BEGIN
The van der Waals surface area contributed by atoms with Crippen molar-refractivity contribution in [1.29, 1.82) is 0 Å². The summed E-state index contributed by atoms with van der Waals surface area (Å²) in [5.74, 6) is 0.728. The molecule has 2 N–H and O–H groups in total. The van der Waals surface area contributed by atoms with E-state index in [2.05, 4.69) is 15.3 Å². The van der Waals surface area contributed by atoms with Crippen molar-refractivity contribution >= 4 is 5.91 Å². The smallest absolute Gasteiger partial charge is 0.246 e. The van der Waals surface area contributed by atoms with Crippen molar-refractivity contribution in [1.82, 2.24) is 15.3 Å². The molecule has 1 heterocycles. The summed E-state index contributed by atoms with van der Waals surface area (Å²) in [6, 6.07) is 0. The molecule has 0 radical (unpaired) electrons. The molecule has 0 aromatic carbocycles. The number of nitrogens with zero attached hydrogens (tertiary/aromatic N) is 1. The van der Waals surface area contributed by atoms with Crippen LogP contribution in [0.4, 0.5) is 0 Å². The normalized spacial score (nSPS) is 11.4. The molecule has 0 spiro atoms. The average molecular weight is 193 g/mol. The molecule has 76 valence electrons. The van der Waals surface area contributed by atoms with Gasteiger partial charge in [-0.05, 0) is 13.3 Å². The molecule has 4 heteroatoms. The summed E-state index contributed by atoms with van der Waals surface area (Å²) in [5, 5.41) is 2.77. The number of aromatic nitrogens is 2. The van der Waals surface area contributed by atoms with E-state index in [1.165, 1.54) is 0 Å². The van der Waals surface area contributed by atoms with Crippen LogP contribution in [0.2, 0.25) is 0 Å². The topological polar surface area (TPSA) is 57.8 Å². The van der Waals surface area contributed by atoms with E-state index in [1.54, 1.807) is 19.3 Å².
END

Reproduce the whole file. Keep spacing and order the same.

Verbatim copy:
The van der Waals surface area contributed by atoms with Crippen molar-refractivity contribution in [1.29, 1.82) is 0 Å². The summed E-state index contributed by atoms with van der Waals surface area (Å²) in [5.74, 6) is 0.728. The molecule has 2 N–H and O–H groups in total. The van der Waals surface area contributed by atoms with E-state index in [2.05, 4.69) is 15.3 Å². The van der Waals surface area contributed by atoms with Crippen molar-refractivity contribution >= 4 is 5.91 Å². The smallest absolute Gasteiger partial charge is 0.246 e. The van der Waals surface area contributed by atoms with Crippen molar-refractivity contribution in [1.82, 2.24) is 15.3 Å². The molecule has 1 heterocycles. The summed E-state index contributed by atoms with van der Waals surface area (Å²) in [6, 6.07) is 0. The molecule has 0 radical (unpaired) electrons. The molecule has 0 aromatic carbocycles. The number of nitrogens with zero attached hydrogens (tertiary/aromatic N) is 1. The van der Waals surface area contributed by atoms with Crippen LogP contribution in [0.4, 0.5) is 0 Å². The normalized spacial score (nSPS) is 11.4. The molecule has 0 spiro atoms. The average molecular weight is 193 g/mol. The molecule has 76 valence electrons. The van der Waals surface area contributed by atoms with Gasteiger partial charge in [-0.05, 0) is 13.3 Å². The molecule has 4 heteroatoms. The summed E-state index contributed by atoms with van der Waals surface area (Å²) in [5, 5.41) is 2.77. The number of aromatic nitrogens is 2. The van der Waals surface area contributed by atoms with E-state index in [1.165, 1.54) is 0 Å². The van der Waals surface area contributed by atoms with Crippen LogP contribution in [0.2, 0.25) is 0 Å². The topological polar surface area (TPSA) is 57.8 Å². The van der Waals surface area contributed by atoms with E-state index in [1.54, 1.807) is 19.3 Å².